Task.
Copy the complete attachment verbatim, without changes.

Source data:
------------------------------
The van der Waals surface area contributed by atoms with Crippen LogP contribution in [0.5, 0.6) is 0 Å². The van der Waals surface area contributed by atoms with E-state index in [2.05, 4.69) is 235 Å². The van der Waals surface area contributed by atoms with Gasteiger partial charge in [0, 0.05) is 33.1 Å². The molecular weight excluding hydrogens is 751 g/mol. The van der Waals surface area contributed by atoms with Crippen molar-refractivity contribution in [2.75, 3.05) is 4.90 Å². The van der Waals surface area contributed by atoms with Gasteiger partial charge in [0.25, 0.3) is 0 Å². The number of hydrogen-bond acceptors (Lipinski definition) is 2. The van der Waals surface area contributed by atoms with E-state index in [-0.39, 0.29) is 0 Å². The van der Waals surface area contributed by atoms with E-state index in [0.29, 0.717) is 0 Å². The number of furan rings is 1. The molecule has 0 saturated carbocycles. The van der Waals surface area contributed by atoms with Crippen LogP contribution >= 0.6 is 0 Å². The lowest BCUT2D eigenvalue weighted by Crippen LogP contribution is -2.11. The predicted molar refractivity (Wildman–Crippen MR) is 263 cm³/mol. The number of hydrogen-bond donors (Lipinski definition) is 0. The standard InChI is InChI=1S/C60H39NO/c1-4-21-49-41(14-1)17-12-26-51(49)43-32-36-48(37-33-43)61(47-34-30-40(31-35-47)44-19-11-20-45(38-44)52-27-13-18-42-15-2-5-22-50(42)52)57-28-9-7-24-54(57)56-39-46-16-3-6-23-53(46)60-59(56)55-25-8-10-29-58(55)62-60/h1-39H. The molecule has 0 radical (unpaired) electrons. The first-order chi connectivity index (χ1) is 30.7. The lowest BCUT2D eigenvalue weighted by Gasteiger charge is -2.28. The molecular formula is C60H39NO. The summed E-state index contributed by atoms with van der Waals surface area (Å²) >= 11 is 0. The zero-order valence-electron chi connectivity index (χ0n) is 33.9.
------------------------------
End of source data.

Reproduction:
The van der Waals surface area contributed by atoms with Crippen LogP contribution in [0.5, 0.6) is 0 Å². The van der Waals surface area contributed by atoms with E-state index in [2.05, 4.69) is 235 Å². The van der Waals surface area contributed by atoms with Gasteiger partial charge in [0, 0.05) is 33.1 Å². The molecular weight excluding hydrogens is 751 g/mol. The van der Waals surface area contributed by atoms with Crippen molar-refractivity contribution in [2.75, 3.05) is 4.90 Å². The van der Waals surface area contributed by atoms with Gasteiger partial charge in [0.25, 0.3) is 0 Å². The number of hydrogen-bond acceptors (Lipinski definition) is 2. The van der Waals surface area contributed by atoms with E-state index in [-0.39, 0.29) is 0 Å². The van der Waals surface area contributed by atoms with E-state index in [0.29, 0.717) is 0 Å². The number of furan rings is 1. The molecule has 0 saturated carbocycles. The van der Waals surface area contributed by atoms with Crippen LogP contribution >= 0.6 is 0 Å². The lowest BCUT2D eigenvalue weighted by Crippen LogP contribution is -2.11. The predicted molar refractivity (Wildman–Crippen MR) is 263 cm³/mol. The number of hydrogen-bond donors (Lipinski definition) is 0. The standard InChI is InChI=1S/C60H39NO/c1-4-21-49-41(14-1)17-12-26-51(49)43-32-36-48(37-33-43)61(47-34-30-40(31-35-47)44-19-11-20-45(38-44)52-27-13-18-42-15-2-5-22-50(42)52)57-28-9-7-24-54(57)56-39-46-16-3-6-23-53(46)60-59(56)55-25-8-10-29-58(55)62-60/h1-39H. The molecule has 0 radical (unpaired) electrons. The first-order chi connectivity index (χ1) is 30.7. The lowest BCUT2D eigenvalue weighted by Gasteiger charge is -2.28. The molecular formula is C60H39NO. The summed E-state index contributed by atoms with van der Waals surface area (Å²) >= 11 is 0. The zero-order valence-electron chi connectivity index (χ0n) is 33.9.